Utilities for use with rxjava
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Maven Central

Utilities for use with RxJava 1 (see rxjava2-extras for RxJava 2):

Status: released to Maven Central

Maven site reports are here including javadoc.

Getting started

Add this to your pom.xml:


Or add this to your build.gradle:

repositories {

dependencies {
    compile 'com.github.davidmoten:rxjava-extras:VERSION_HERE'


Use method chaining in your tests (inspired by rxjava 2.x functionality):

Observable.range(1, 1000)

Set the initial request like this:

Observable.range(1, 1000)
  .assertValues(1, 2)


To ignore the elements of an observable (but wait for completion) and then emit a second observable, use Transformers.ignoreElementsThen:


Maps each item to an item wrapped with a zero-based index:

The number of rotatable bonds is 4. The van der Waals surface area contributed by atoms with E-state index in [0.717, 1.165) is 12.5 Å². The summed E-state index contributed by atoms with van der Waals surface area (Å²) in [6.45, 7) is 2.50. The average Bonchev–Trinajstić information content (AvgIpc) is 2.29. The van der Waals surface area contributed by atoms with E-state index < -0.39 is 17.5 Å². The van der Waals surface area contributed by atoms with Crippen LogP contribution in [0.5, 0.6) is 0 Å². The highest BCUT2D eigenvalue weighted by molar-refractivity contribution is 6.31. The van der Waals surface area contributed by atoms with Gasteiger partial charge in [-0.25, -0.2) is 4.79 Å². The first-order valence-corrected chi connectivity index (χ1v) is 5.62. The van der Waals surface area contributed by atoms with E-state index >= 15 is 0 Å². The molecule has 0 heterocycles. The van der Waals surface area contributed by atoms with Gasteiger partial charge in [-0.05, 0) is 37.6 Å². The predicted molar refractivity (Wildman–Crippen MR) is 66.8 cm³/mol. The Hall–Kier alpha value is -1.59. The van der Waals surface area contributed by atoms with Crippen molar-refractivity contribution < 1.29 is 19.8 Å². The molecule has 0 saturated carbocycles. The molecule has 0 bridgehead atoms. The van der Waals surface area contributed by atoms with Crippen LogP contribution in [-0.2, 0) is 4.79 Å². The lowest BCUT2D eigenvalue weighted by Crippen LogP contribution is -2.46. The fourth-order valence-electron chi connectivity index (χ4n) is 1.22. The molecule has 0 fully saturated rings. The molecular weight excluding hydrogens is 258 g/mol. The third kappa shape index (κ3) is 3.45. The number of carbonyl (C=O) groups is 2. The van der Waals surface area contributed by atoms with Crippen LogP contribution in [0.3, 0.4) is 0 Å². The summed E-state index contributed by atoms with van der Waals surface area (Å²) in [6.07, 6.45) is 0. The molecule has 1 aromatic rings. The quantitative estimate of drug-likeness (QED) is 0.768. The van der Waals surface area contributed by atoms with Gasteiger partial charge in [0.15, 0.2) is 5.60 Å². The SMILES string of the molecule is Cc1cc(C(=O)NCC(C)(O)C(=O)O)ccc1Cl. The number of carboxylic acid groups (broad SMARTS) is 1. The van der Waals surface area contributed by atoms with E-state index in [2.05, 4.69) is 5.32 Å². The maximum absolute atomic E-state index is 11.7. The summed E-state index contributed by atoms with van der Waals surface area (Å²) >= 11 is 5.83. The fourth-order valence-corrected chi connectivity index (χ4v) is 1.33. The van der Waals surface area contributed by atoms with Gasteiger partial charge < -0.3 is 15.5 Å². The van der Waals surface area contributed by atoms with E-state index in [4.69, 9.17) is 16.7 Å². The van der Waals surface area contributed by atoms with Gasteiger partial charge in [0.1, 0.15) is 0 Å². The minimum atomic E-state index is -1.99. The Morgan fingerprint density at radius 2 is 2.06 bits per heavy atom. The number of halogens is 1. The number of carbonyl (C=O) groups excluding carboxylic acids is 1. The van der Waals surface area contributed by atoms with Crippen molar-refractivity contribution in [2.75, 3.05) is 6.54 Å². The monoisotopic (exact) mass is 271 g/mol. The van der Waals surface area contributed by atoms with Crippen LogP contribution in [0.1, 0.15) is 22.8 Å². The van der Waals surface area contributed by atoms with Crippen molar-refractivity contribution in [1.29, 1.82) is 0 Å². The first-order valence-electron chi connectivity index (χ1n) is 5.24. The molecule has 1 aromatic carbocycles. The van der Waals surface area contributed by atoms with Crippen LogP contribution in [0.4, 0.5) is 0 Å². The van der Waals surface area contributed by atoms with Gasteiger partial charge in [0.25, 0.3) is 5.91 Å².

Finds out-of-order matches in two streams.


You can use Tranformers.matchWith or Obs.match:

Observable<Integer> a = Observable.just(1, 2, 4, 3);
Observable<Integer> b = Observable.just(1, 2, 3, 5, 6, 4);
Obs.match(a, b,
     x -> x, // key to match on for a
     x -> x, // key to match on for b
     (x, y) -> x // combiner



Don't rely on the output order!

Under the covers elements are requested from a and b in alternating batches of 128 by default. The batch size is configurable in another overload.


To merge two (or more) streams in order (according to a Comparator):

source1.compose(Transformers.orderedMergeWith(source2, comparator));

To merge with many:

source1.compose(Transformers.orderedMergeWith(Arrays.asList(source2, source3), comparator));



You may want to group emissions from an Observable into lists of variable size. This can be achieved safely using toListWhile.


As an example from a sequence of temperatures lets group the sub-zero and zero or above temperatures into contiguous lists: